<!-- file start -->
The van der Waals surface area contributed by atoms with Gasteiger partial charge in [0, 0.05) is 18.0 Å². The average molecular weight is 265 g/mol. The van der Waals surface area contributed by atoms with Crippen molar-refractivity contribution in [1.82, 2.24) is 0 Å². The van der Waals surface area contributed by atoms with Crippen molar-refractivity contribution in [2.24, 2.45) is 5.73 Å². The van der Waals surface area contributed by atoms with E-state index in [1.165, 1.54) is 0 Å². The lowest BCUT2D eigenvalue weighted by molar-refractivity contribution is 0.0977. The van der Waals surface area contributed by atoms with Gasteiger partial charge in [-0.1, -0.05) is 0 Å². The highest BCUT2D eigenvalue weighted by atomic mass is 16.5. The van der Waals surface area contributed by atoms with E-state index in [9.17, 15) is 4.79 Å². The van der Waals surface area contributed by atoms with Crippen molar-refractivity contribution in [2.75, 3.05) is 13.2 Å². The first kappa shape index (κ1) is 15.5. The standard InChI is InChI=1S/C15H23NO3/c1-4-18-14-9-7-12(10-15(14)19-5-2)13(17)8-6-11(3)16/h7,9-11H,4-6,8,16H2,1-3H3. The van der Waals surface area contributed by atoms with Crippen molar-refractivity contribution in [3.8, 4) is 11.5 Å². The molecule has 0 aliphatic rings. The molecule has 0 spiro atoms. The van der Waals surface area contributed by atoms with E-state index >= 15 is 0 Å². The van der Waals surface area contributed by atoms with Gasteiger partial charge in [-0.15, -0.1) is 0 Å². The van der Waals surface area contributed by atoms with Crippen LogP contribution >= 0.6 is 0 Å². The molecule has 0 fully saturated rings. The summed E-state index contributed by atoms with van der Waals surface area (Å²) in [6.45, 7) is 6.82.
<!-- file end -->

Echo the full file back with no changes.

The van der Waals surface area contributed by atoms with Gasteiger partial charge in [0, 0.05) is 18.0 Å². The average molecular weight is 265 g/mol. The van der Waals surface area contributed by atoms with Crippen molar-refractivity contribution in [1.82, 2.24) is 0 Å². The van der Waals surface area contributed by atoms with Crippen molar-refractivity contribution in [2.24, 2.45) is 5.73 Å². The van der Waals surface area contributed by atoms with E-state index in [1.165, 1.54) is 0 Å². The lowest BCUT2D eigenvalue weighted by molar-refractivity contribution is 0.0977. The van der Waals surface area contributed by atoms with Gasteiger partial charge in [-0.1, -0.05) is 0 Å². The highest BCUT2D eigenvalue weighted by atomic mass is 16.5. The van der Waals surface area contributed by atoms with E-state index in [9.17, 15) is 4.79 Å². The van der Waals surface area contributed by atoms with Crippen molar-refractivity contribution in [2.75, 3.05) is 13.2 Å². The first kappa shape index (κ1) is 15.5. The standard InChI is InChI=1S/C15H23NO3/c1-4-18-14-9-7-12(10-15(14)19-5-2)13(17)8-6-11(3)16/h7,9-11H,4-6,8,16H2,1-3H3. The van der Waals surface area contributed by atoms with Crippen molar-refractivity contribution in [3.8, 4) is 11.5 Å². The molecule has 0 aliphatic rings. The molecule has 0 spiro atoms. The van der Waals surface area contributed by atoms with E-state index >= 15 is 0 Å². The van der Waals surface area contributed by atoms with Gasteiger partial charge in [-0.15, -0.1) is 0 Å². The van der Waals surface area contributed by atoms with Crippen LogP contribution >= 0.6 is 0 Å². The molecule has 0 fully saturated rings. The summed E-state index contributed by atoms with van der Waals surface area (Å²) in [6.45, 7) is 6.82.